This photo shows some of the things you should do and some you shouldn’t in the days following tibial plateau surgery. I have my leg elevated but not nearly enough. It should be higher than your heart, if possible, to allow fluids to drain. Notice the swelling in my foot. Not elevating enough was one of my big mistakes. I’m not icing the leg. This helps with swelling and general healing. I tried it but with bandages on it didn’t seem to do much. I should have taken the bandages off and put the ice on. The wound, under the bandages, was dressed so this wouldn’t have been a problem, the bandages can always be reapplied. I had access to Catherine’s icing machine, which she used all the time during her re-hab. I didn’t use it, mainly because it was too awkward to get up and get the ice out of the fridge. No excuse. Should have done it. Catherine was much better at icing and more disciplined in this regard with her injury than I was with mine. At least I have the brace on and it is done up properly. It has to stay on for the whole six weeks between surgery and weight bearing. The bandages were very hot as it’s the height of Sydney heat and humidity. Very itchy. Note the trusty wheelchair close by.
On January 19, 2015, in the first couple of hours of a planned, one-month, skiing holiday, I smashed my tibia after skiing into a hole. What followed was a journey through the medical systems of three countries, numerous expert medical opinions, surgery requiring a plate and screws and a long period of rehabilitation. The latter I’m still enduring.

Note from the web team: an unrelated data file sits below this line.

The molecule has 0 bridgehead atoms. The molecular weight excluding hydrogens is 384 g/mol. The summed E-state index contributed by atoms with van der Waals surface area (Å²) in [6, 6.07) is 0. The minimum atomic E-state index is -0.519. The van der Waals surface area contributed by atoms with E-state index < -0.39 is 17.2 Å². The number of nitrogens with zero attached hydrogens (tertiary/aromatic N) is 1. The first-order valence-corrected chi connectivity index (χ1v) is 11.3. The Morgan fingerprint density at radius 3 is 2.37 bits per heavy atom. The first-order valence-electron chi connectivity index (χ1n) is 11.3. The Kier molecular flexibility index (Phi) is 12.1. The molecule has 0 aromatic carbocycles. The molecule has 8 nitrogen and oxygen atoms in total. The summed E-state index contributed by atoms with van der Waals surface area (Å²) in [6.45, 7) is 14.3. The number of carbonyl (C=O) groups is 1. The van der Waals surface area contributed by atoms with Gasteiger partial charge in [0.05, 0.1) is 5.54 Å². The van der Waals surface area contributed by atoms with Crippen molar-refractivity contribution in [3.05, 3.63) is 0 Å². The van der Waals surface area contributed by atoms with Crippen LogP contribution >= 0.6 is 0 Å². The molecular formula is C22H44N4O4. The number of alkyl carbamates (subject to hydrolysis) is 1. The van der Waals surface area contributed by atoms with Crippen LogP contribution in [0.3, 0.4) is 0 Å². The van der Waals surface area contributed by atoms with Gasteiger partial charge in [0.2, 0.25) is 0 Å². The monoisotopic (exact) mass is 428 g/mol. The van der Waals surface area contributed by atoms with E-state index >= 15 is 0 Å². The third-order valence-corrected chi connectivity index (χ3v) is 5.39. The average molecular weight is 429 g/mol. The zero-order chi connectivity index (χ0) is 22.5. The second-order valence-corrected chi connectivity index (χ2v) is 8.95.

During this process I’ve learned much about the reality of skiing injuries, about doctors and medicine and about pain and trauma. I’ve learned about how we cope as we age and how suffering affects us mentally. Sadly, I’ve also learned that in this information age, there is no one place where a patient can access advice on the various aspects of surgery and treatment, including skeletal, lymphatic, soft tissue and venous implications. Moreover, there is no timeline that an injured sportsperson can go to check on the progress of their recovery.
To overcome this deficiency I have started this site which is dedicated entirely to the implications of tibial plateau fracture, surgery and rehabilitation. It is aimed at people 50+ but much will apply to those who are younger.
I hope you find it useful